[ K ] The Wind Blows

In the first two episodes of The Wind Blows, Kwon Do-hoon (played by Kam Woo-sung) comes home drunk, falls asleep, and ‘accidentally’ locks his wife Lee Soo-jin (Kim Ha-neul) outside their apartment.

The next day, he acts like nothing has happened. Angry, Soo-jin goes to her mom’s in the countryside.

A few days later, her husband erroneously sends an address to her, with an instruction for her to just show up. While still upset, she dresses up for the evening because it’s their wedding anniversary after all, only to be even more outraged because her husband is there with a group of friends for another reason.

Okay, you should now be as mad as Soo-jin, because I was. In fact, I murmured “What a jerk, just leave him.” And then you assume that this time, he will apologize. But no, he still doesn’t.

Now, which idiot in real life will be so clueless and heartless?

Then you find out that he has early onset of Alzheimer’s Disease. At 38.

Ouch. Ouch. Ouch.

What follows is a series of actions that will puzzle you, starting with him hiding the illness from everyone, and then creating ‘opportunities’ for his wife to divorce him. And then he makes plans to disappear from his loved ones, with the hope that he will be forgotten.

Of course there are twists ahead but don’t expect me to tell you here.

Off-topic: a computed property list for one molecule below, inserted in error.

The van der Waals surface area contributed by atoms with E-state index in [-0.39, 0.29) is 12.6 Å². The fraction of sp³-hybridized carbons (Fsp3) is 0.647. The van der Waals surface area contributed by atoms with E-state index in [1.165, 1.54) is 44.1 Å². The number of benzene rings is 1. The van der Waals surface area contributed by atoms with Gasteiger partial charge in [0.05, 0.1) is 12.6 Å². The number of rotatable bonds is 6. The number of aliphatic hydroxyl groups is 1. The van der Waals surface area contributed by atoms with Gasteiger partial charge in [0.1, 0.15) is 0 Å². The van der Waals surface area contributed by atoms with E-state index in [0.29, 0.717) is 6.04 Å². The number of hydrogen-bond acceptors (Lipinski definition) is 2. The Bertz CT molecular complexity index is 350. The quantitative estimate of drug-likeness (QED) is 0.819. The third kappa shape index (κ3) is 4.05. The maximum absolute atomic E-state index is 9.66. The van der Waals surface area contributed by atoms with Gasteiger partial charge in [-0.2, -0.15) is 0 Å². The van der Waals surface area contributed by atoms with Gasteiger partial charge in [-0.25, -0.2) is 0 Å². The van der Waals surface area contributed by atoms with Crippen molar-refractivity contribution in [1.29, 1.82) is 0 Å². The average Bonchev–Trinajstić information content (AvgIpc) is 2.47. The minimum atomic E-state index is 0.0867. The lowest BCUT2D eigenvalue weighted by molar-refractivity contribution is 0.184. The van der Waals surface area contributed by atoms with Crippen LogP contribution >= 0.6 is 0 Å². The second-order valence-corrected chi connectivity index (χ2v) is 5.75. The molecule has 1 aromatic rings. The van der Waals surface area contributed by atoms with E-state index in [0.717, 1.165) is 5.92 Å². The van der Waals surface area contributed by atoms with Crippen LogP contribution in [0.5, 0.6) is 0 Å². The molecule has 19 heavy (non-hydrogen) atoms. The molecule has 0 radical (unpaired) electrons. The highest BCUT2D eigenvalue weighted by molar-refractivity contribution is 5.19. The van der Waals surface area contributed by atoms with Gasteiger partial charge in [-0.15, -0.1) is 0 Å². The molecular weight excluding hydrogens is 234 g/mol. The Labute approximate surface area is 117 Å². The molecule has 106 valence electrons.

It will be an understatement to say that I have been rather saddened and affected watching it.

It’s bad enough that I Googled “Is Alzheimer’s Disease a death sentence?”. Not exactly because it’s possible to have some quality of life with help, but it won’t be easy.

So why does Do-hoon choose the seemingly worst course of actions? Is he doing it because he doesn’t want to be dependent? Or he just doesn’t want his loved ones to see him deteriorate?

Needless to say, I wonder what would I have done in his shoes?

The simple me says “Surely I want to be helped and cared for”, but I can also see why Do-hoon is behaving so ‘weirdly’.

I have seen many sappy Korean dramas but ‘The Wind Blows’ ranks high up on my list of the ‘must-see’.

The acting is brilliant from the leads to the supporting cast.

The relationship between Soo-jin and Do-hoon is superbly crafted but what’s even more touching for me is the effects their problems have on their good friends Hang-seo (Joon Hyuk Lee) and Soo-ah (Yoon Ji-hye). Like real good friends, they stick with them through thick and thin, but not without complaints. To have them take all the nonsense without cracking will be unreal.

That’s why this series is so relatable.